Anne Austin, Flinders

Leaving on his terms
Dan Andrews leaves at the top of his achievements and gives the state government a smooth transition to continue, what is not only his, but Labor’s legacy in the vital infrastructure and progressive social policies that have transformed Victoria from a stagnated state to one of dynamism. The vitriol contained in many letters (The Age, 3/10) only show great frustration of conservatives in Andrews’ success. Andrews proved he was the man of the moment with the positive implementation of ALP policies, endorsed in three successive elections and each one greater than the last. Voters chose Andrews, who proved that debt and taxes are vital in a modern economy.
Derek Costello, Belmont


Fodder for self-interest
Your correspondent writes that it is “unconscionable that the hard-right Republicans are prepared to gamble on the possible suffering of millions of Americans for political opportunism and self-interest” (“The decline of US”, 4/10). Unconscionable but unfortunately not uncommon.
Preparedness to exploit and maintain the suffering of the marginalised and disadvantaged for political opportunism and self-interest is tactic of the hard right worldwide. It is a strategy we have seen often in Australia, using the unemployed, asylum seekers, LGBTQI people and other “others” as fodder.
Graeme Henchel, Yarra Glen

Mounting concern
The American people have often faced difficult choices in their presidential elections due to an embarrassment of riches. For example the foreign policy brilliance of Nixon, the innate decency of Ford and Bush snr, the peacemaking of Carter and the great communication skills of Reagan. However, next year’s presidential race is causing mounting concern both in America and around the world. The elderly President Biden has said he will run again. Even if he withdraws later, the American people are not getting a clear view of Democrat alternatives. The Republican Party appears to be in lock-step behind former president Trump, who despite some fine achievements in office, carries enormous baggage. Patriots on both sides of the aisle should think deeply about who they offer up as candidates. American leadership is crucial for both our region and the wider world.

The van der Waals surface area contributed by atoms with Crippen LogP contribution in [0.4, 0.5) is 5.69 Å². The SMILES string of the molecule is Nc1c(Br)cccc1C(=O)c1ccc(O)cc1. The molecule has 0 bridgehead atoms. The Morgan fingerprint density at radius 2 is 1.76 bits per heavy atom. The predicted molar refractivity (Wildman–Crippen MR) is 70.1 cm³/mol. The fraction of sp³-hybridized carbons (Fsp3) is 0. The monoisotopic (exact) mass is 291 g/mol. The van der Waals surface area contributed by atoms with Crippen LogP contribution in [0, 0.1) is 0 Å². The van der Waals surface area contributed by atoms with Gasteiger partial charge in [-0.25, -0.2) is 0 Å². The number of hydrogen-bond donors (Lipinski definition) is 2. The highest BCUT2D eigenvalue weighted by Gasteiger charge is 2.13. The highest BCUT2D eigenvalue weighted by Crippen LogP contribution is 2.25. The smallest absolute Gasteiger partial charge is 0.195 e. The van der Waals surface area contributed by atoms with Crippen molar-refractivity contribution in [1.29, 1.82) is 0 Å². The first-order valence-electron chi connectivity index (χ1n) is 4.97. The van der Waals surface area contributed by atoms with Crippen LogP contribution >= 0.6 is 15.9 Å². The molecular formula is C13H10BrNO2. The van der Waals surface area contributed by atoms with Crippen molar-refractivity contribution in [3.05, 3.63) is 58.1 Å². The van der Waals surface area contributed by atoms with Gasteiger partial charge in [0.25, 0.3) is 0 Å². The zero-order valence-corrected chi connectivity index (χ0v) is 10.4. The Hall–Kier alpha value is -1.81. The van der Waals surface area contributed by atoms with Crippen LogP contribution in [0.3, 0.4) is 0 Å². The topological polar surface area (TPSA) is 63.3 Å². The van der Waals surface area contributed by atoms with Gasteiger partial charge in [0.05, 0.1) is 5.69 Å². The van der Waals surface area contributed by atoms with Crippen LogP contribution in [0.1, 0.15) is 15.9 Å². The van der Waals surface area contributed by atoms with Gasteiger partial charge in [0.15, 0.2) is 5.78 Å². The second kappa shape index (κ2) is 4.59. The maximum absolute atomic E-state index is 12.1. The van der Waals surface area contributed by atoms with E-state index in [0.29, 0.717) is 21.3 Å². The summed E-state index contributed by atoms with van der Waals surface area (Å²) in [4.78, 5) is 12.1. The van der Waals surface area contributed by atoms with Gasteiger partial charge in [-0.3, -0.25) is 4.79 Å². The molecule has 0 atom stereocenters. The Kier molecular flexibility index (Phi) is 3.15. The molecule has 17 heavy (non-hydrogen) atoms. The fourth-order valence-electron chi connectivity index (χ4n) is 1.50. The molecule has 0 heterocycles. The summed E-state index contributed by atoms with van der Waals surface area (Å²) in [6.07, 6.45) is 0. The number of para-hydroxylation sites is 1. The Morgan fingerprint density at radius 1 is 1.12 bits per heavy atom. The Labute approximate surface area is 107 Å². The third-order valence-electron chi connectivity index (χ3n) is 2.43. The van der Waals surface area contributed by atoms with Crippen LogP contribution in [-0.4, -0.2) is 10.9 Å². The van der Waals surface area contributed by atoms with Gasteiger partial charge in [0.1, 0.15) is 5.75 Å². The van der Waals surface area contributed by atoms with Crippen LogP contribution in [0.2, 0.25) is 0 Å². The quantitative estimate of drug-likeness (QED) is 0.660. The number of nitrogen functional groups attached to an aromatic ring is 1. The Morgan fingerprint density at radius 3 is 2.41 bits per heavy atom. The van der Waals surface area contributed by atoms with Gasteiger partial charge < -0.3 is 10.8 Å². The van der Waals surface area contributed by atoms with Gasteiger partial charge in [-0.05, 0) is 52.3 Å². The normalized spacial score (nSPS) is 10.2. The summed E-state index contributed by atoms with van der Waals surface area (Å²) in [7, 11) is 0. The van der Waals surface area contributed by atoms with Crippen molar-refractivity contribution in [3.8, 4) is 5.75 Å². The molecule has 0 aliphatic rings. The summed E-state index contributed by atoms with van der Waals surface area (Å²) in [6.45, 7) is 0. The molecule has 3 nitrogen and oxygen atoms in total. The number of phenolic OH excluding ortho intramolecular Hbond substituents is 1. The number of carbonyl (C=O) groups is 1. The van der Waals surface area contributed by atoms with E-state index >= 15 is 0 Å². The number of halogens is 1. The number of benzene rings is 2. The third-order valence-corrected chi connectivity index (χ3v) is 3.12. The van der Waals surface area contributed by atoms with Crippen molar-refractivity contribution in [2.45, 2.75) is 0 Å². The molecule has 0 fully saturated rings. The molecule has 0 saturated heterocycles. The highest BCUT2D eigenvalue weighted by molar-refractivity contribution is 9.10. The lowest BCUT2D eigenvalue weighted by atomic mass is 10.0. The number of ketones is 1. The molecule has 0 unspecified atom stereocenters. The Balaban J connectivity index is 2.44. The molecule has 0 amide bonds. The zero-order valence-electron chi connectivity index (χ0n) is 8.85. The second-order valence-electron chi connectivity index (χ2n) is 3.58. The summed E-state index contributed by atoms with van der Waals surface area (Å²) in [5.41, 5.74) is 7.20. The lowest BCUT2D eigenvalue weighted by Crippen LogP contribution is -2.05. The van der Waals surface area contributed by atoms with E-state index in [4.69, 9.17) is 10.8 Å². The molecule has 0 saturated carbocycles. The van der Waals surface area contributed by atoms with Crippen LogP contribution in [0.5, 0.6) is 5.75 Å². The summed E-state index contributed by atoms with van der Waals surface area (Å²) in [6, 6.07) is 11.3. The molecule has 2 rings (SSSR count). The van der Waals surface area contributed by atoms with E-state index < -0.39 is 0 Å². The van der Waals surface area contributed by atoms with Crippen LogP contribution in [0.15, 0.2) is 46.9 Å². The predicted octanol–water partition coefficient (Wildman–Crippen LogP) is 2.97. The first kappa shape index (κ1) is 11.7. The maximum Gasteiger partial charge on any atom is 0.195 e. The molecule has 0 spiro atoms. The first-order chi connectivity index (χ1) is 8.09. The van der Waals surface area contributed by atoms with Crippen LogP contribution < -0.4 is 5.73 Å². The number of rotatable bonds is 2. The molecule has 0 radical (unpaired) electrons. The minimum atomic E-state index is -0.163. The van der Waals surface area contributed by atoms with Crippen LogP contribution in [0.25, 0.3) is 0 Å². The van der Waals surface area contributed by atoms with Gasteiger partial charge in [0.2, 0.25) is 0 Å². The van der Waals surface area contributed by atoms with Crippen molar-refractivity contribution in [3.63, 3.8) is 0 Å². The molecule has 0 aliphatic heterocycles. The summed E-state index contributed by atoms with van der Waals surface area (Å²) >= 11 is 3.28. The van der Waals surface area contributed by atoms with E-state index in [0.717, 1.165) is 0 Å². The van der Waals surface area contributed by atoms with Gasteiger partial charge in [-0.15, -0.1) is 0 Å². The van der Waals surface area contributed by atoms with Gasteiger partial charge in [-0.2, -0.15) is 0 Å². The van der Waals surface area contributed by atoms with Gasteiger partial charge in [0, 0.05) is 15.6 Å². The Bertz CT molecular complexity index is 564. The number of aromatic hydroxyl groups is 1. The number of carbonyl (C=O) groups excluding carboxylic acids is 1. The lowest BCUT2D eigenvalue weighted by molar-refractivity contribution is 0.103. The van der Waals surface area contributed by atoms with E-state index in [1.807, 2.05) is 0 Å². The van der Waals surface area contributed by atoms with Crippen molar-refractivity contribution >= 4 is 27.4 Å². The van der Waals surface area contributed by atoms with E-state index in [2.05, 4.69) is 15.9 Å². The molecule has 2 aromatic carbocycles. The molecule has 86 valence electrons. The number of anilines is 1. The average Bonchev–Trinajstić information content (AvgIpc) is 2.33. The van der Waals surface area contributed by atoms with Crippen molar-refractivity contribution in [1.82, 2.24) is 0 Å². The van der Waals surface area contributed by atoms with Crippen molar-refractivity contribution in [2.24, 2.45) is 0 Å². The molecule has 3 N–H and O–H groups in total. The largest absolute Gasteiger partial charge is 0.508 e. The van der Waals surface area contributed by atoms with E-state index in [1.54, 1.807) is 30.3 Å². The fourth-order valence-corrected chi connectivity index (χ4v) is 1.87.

Peter Curtis, Werribee South

Time to change
“For flood and fire and famine she pays us back three-fold.” (Dorothea Mackellar, My Country) Tell that to the folk who have suffered in this week’s “fire and flood” situation in Gippsland (“Flooding fear as rain dampens Gippsland fire risk”, 4/10). Human actions have contributed to our changed weather patterns and the damage that is now ensuing. Planning for so-called natural disasters is important but so too is the recognition that we need to change our lifestyles to live in a more sustainable fashion.
Carmel McNaught, Balwyn North

Peace of mind